The check engine light pops on without a warning and with no explanation. For most drivers, this means a trip to the mechanic. But the good news is, it’s not really too difficult to diagnose and fix it yourself.
Understanding Your Check Engine Light
Indeed, the check engine light is one of the most annoying, frustrating, and confusing facets of owning a vehicle. It’s a mere light without telling you what the problem is. If your car starts smoking or stalls completely, head over to an auto parts store and have them run a diagnostic to find the cause of the check engine light. Otherwise, you can try to fix it first before heading to the shop for expensive repairs.
1. Sensor gets covered in oil and ash
A faulty sensor does not only reduces gas mileage but also increases emissions. An oxygen sensor is easy to replace and is usually detailed in the owner’s manual so you should get this fixed right away.
2. Loose or faulty gas cap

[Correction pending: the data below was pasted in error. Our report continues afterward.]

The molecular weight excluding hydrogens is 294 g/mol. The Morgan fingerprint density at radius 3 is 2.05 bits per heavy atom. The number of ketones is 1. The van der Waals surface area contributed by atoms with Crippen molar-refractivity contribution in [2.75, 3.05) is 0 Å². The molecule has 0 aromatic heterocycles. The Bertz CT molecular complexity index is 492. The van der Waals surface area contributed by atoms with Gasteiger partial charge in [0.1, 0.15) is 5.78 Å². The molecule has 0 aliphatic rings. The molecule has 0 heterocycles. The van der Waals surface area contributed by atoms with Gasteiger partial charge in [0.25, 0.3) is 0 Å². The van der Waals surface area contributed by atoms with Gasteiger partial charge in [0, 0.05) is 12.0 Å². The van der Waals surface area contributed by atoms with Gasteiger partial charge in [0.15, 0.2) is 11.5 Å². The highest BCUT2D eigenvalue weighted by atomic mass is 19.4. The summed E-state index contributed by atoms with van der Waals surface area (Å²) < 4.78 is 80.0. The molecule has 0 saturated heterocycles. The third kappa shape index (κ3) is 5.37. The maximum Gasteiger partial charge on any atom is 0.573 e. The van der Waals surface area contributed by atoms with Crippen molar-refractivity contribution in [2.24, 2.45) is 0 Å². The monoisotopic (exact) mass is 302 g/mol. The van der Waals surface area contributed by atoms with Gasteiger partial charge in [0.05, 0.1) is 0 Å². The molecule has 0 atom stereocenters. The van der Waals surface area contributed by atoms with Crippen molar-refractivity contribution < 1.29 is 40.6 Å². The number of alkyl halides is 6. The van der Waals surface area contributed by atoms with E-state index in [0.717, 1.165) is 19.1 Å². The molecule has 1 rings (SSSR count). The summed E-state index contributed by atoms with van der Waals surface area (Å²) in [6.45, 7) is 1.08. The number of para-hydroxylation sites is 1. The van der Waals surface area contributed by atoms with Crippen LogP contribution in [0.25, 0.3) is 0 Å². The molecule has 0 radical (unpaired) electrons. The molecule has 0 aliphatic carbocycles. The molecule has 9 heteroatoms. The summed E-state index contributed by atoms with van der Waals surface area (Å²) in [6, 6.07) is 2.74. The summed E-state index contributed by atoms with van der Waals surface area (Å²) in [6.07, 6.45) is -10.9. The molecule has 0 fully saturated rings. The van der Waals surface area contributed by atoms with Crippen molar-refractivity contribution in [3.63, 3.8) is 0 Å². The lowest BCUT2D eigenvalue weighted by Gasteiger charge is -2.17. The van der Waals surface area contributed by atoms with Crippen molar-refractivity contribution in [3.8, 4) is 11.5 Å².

You might think a gas cap is not that important, but it is. When it’s loose or cracked, fuel vapors leak out and can throw the whole fuel system off. If you don’t feel anything strange with your car, the first thing you should check is the gas cap and re-tighten it.
3. Failing catalytic converter
Catalytic converters shouldn’t fail if you are keeping up with your regular maintenance. But if yours is failing, you’ll notice a decrease in gas mileage or your car won’t get any faster even if you push the gas. You should fix it as soon as you can and bring it to an experienced mechanic.
4. Improperly installed air filter
The mass airflow sensor tells the car’s computer to add the proper amount of fuel based on the air coming through to the engine. If yours is faulty, it can increase emission, cause the car to stall and decrease gas mileage. The labor is relatively simple, and you can do it on your own.